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Britain Grounds Flights From Egypt’s Sharm el-Sheikh

  • Henry Ridgwell

Britain has grounded all flights returning to the country from the Egyptian resort of Sharm el-Sheikh. The move follows U.S. and British intelligence reports suggesting the Russian Metrojet plane that crashed Saturday after take off from Sharm el-Sheikh was downed by a bomb.

Britain is the first country to halt all flights out of Sharm el-Sheikh following Saturday’s Metrojet crash.

At a news conference with visiting Egyptian President Abdel Fattah el-Sissi, Prime Minister David Cameron said he was acting to protect the 20,000 British tourists scheduled to fly home from the Egyptian airport during the coming days.

“Of course I cannot be sure, my experts cannot be sure that it was a terrorist bomb that brought down that Russian plane. But if the intelligence is, and the judgment is, that that is a more likely than not outcome, then I think that it is right to act in the way that I did," he said.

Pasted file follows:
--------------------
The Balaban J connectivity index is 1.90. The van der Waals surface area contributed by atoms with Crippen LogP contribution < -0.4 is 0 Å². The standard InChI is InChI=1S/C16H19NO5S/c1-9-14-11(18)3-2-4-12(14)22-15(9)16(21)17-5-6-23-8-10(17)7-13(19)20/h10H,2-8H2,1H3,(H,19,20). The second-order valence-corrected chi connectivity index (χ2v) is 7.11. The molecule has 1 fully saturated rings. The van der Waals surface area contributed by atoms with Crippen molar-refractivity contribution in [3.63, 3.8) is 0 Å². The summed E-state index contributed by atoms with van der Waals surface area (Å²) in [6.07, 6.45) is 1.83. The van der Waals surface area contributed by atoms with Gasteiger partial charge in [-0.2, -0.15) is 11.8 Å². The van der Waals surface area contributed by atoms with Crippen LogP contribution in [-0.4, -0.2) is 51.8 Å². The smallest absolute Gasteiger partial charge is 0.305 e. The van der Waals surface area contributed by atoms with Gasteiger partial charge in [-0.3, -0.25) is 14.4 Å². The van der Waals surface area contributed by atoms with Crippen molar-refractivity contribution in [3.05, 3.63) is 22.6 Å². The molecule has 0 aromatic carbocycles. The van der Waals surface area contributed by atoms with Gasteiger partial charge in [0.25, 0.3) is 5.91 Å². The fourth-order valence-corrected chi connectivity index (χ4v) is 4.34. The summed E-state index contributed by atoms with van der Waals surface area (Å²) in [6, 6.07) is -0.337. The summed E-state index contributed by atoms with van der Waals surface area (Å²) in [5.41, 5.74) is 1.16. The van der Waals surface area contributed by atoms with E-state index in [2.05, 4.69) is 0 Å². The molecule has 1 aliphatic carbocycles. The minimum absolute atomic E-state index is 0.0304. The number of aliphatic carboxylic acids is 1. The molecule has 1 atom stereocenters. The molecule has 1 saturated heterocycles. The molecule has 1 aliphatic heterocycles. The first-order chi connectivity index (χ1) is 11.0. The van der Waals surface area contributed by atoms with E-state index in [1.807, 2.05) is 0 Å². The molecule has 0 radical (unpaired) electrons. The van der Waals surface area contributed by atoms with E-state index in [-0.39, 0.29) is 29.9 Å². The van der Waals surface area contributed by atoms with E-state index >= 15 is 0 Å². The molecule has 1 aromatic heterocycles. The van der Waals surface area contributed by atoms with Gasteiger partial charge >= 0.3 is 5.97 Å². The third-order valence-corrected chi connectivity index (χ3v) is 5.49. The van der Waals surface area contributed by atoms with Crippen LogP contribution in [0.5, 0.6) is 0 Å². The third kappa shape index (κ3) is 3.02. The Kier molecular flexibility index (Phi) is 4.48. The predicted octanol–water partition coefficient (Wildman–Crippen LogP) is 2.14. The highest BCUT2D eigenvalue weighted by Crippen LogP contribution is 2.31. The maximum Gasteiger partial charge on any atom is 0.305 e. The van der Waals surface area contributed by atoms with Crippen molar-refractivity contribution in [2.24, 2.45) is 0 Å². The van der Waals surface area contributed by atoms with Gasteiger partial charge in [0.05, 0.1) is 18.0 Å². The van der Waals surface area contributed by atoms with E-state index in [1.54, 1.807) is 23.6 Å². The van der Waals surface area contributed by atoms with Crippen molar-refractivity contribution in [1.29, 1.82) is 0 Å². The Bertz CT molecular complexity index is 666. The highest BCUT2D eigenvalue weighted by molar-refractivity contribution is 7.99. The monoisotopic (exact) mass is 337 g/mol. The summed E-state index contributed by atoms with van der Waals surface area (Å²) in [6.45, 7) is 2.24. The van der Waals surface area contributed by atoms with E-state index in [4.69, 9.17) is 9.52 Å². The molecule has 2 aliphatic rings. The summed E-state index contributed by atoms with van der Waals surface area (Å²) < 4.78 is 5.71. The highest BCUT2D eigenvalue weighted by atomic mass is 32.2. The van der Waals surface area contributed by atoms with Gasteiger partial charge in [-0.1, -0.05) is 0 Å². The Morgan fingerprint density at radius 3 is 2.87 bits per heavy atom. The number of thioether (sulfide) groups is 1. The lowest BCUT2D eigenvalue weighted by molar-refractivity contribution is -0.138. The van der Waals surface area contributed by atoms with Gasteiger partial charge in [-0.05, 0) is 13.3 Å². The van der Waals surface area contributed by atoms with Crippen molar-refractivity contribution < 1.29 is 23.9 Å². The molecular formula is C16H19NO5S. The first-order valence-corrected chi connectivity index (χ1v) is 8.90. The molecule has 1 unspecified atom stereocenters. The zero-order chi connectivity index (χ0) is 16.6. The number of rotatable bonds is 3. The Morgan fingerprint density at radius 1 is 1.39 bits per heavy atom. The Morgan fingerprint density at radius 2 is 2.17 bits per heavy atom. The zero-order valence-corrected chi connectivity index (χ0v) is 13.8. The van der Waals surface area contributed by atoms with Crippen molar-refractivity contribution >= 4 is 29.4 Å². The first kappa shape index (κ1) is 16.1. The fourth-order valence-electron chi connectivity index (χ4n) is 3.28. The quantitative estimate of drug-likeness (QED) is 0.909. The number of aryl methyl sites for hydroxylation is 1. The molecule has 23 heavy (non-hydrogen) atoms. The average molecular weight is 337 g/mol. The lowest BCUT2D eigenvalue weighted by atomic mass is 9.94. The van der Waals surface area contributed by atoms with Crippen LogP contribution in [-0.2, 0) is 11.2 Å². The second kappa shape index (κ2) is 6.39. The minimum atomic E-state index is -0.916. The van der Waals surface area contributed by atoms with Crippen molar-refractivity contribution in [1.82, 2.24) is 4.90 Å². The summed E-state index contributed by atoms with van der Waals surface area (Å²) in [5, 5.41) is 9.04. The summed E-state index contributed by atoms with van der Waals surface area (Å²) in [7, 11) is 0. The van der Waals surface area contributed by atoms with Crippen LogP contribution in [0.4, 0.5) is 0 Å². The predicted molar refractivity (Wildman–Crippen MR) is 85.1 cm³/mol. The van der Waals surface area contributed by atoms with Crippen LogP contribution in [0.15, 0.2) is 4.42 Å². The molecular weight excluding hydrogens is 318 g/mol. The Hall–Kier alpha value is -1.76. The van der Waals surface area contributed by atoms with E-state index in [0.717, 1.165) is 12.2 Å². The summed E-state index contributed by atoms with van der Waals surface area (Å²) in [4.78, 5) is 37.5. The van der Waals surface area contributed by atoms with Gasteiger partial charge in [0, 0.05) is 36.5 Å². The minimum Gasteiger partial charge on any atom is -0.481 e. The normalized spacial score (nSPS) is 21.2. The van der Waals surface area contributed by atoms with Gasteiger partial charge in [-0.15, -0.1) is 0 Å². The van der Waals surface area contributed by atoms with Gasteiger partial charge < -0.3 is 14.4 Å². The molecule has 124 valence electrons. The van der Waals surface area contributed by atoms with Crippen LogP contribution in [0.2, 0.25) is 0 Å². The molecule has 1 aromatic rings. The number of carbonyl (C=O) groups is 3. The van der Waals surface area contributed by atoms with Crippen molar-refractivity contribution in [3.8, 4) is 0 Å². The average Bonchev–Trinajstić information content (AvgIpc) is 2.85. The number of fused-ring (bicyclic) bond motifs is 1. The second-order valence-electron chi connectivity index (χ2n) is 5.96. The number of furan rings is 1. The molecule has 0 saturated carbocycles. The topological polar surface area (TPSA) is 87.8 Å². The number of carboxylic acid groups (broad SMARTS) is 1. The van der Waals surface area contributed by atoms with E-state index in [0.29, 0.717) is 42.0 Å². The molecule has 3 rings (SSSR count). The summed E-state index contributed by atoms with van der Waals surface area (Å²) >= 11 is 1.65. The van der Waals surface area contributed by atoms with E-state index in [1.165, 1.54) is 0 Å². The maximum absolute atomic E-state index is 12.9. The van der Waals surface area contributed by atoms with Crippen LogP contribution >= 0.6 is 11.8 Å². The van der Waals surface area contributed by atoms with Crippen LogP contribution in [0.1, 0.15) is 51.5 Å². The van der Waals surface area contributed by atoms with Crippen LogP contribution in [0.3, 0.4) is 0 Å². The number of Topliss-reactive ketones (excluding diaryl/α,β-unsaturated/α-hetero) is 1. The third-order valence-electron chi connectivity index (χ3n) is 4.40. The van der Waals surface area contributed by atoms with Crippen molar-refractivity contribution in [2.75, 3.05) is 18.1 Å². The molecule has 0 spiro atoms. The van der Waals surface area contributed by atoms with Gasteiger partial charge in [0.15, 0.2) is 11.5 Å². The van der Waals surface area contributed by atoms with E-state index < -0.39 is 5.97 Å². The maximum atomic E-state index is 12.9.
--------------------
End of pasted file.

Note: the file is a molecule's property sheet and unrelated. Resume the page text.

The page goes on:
Britain has sent security teams to Sharm el-Sheikh to check security measures. Sissi said they are welcome.

“We are completely ready to co-operate with all our friends to make sure that the security measures taken at our airport provide the safety and security needed for the people who come to us," he said.

Britain is acting on its own intelligence sources, says security expert Sajjan Gohel of the Asia-Pacific Foundation.

“The anniversary is coming up of the ISIS affiliate in Egypt declaring its loyalty to the leader of the organization, Abu Bakr al-Baghdadi. And there was electronic chatter suggesting that there could potentially be another attack on the aviation industry," he said.

Russia and Egypt have said it is too early to speculate on the cause of the crash. They should release more details from the investigation, says Gohel.


“Keep in mind that Egypt and Russia stand to lose a lot if it is proved that this is terrorism," he said.

Outside Cameron’s Downing Street residence, dozens of human rights campaigners demonstrated against the Egyptian president’s visit. But security, rather than concerns over democracy, will dominate Sissi’s two-day visit.

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